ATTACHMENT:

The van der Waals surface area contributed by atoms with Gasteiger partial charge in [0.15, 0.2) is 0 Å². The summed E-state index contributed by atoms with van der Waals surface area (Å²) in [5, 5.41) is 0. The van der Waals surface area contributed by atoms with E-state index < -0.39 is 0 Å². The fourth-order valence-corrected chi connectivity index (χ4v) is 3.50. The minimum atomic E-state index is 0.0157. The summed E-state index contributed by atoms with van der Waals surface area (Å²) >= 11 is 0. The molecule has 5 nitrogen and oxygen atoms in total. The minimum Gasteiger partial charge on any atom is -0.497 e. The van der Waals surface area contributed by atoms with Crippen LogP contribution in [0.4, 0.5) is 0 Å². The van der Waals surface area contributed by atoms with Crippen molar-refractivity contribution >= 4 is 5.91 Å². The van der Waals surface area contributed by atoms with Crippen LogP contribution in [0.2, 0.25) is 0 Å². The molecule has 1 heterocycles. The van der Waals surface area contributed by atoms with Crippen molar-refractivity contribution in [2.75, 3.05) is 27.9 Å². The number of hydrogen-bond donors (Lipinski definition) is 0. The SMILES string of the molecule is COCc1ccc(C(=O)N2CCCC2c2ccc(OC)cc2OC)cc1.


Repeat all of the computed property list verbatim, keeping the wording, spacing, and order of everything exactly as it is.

The van der Waals surface area contributed by atoms with Gasteiger partial charge in [0.15, 0.2) is 0 Å². The summed E-state index contributed by atoms with van der Waals surface area (Å²) in [5, 5.41) is 0. The van der Waals surface area contributed by atoms with E-state index < -0.39 is 0 Å². The fourth-order valence-corrected chi connectivity index (χ4v) is 3.50. The minimum atomic E-state index is 0.0157. The summed E-state index contributed by atoms with van der Waals surface area (Å²) >= 11 is 0. The molecule has 5 nitrogen and oxygen atoms in total. The minimum Gasteiger partial charge on any atom is -0.497 e. The van der Waals surface area contributed by atoms with Crippen LogP contribution in [0.4, 0.5) is 0 Å². The van der Waals surface area contributed by atoms with Crippen molar-refractivity contribution >= 4 is 5.91 Å². The van der Waals surface area contributed by atoms with Crippen LogP contribution in [0.2, 0.25) is 0 Å². The molecule has 1 heterocycles. The van der Waals surface area contributed by atoms with Crippen molar-refractivity contribution in [2.75, 3.05) is 27.9 Å². The number of hydrogen-bond donors (Lipinski definition) is 0. The SMILES string of the molecule is COCc1ccc(C(=O)N2CCCC2c2ccc(OC)cc2OC)cc1.